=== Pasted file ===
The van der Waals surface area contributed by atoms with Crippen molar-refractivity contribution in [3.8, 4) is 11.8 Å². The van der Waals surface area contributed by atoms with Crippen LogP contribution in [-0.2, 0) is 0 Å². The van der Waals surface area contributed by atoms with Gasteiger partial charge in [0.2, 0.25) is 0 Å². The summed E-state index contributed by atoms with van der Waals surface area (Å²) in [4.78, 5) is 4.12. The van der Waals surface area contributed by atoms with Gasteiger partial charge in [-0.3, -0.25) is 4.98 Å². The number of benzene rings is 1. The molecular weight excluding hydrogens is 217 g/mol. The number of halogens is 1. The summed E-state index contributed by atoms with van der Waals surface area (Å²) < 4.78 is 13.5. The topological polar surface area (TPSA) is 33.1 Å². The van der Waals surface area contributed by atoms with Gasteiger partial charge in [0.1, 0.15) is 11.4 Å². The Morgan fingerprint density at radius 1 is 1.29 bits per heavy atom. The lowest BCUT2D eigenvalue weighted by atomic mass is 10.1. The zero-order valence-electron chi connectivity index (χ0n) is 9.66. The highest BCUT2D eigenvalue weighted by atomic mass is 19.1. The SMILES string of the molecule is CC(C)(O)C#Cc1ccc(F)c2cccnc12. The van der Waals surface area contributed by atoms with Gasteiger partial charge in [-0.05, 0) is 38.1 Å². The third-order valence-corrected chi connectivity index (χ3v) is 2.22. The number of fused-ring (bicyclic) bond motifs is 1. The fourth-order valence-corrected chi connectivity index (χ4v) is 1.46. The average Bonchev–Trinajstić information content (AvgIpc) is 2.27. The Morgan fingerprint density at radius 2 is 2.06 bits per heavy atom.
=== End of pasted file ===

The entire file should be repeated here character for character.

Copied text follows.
The van der Waals surface area contributed by atoms with Crippen molar-refractivity contribution in [3.8, 4) is 11.8 Å². The van der Waals surface area contributed by atoms with Crippen LogP contribution in [-0.2, 0) is 0 Å². The van der Waals surface area contributed by atoms with Gasteiger partial charge in [0.2, 0.25) is 0 Å². The summed E-state index contributed by atoms with van der Waals surface area (Å²) in [4.78, 5) is 4.12. The van der Waals surface area contributed by atoms with Gasteiger partial charge in [-0.3, -0.25) is 4.98 Å². The number of benzene rings is 1. The molecular weight excluding hydrogens is 217 g/mol. The number of halogens is 1. The summed E-state index contributed by atoms with van der Waals surface area (Å²) < 4.78 is 13.5. The topological polar surface area (TPSA) is 33.1 Å². The van der Waals surface area contributed by atoms with Gasteiger partial charge in [0.1, 0.15) is 11.4 Å². The Morgan fingerprint density at radius 1 is 1.29 bits per heavy atom. The lowest BCUT2D eigenvalue weighted by atomic mass is 10.1. The zero-order valence-electron chi connectivity index (χ0n) is 9.66. The highest BCUT2D eigenvalue weighted by atomic mass is 19.1. The SMILES string of the molecule is CC(C)(O)C#Cc1ccc(F)c2cccnc12. The van der Waals surface area contributed by atoms with Gasteiger partial charge in [-0.05, 0) is 38.1 Å². The third-order valence-corrected chi connectivity index (χ3v) is 2.22. The number of fused-ring (bicyclic) bond motifs is 1. The fourth-order valence-corrected chi connectivity index (χ4v) is 1.46. The average Bonchev–Trinajstić information content (AvgIpc) is 2.27. The Morgan fingerprint density at radius 2 is 2.06 bits per heavy atom.